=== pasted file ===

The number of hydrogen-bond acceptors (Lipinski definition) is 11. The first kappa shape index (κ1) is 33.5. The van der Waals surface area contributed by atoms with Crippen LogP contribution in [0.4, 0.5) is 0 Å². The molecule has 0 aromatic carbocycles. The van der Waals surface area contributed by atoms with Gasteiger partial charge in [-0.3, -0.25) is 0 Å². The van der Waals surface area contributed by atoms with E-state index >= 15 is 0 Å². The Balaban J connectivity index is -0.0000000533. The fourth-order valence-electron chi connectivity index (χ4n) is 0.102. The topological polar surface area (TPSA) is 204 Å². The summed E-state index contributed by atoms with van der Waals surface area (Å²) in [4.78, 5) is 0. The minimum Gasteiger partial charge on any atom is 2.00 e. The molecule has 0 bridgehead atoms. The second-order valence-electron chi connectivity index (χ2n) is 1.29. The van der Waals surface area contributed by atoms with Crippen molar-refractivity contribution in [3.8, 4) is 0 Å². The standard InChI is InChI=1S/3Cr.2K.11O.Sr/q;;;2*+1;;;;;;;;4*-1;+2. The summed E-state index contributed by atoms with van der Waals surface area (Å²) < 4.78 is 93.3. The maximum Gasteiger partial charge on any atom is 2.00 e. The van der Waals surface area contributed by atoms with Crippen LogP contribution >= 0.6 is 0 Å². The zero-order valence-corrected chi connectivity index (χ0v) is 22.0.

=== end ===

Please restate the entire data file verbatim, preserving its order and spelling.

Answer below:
The number of hydrogen-bond acceptors (Lipinski definition) is 11. The first kappa shape index (κ1) is 33.5. The van der Waals surface area contributed by atoms with Crippen LogP contribution in [0.4, 0.5) is 0 Å². The molecule has 0 aromatic carbocycles. The van der Waals surface area contributed by atoms with Gasteiger partial charge in [-0.3, -0.25) is 0 Å². The van der Waals surface area contributed by atoms with E-state index >= 15 is 0 Å². The Balaban J connectivity index is -0.0000000533. The fourth-order valence-electron chi connectivity index (χ4n) is 0.102. The topological polar surface area (TPSA) is 204 Å². The summed E-state index contributed by atoms with van der Waals surface area (Å²) in [4.78, 5) is 0. The minimum Gasteiger partial charge on any atom is 2.00 e. The molecule has 0 bridgehead atoms. The second-order valence-electron chi connectivity index (χ2n) is 1.29. The van der Waals surface area contributed by atoms with Crippen molar-refractivity contribution in [3.8, 4) is 0 Å². The standard InChI is InChI=1S/3Cr.2K.11O.Sr/q;;;2*+1;;;;;;;;4*-1;+2. The summed E-state index contributed by atoms with van der Waals surface area (Å²) < 4.78 is 93.3. The maximum Gasteiger partial charge on any atom is 2.00 e. The van der Waals surface area contributed by atoms with Crippen LogP contribution >= 0.6 is 0 Å². The zero-order valence-corrected chi connectivity index (χ0v) is 22.0.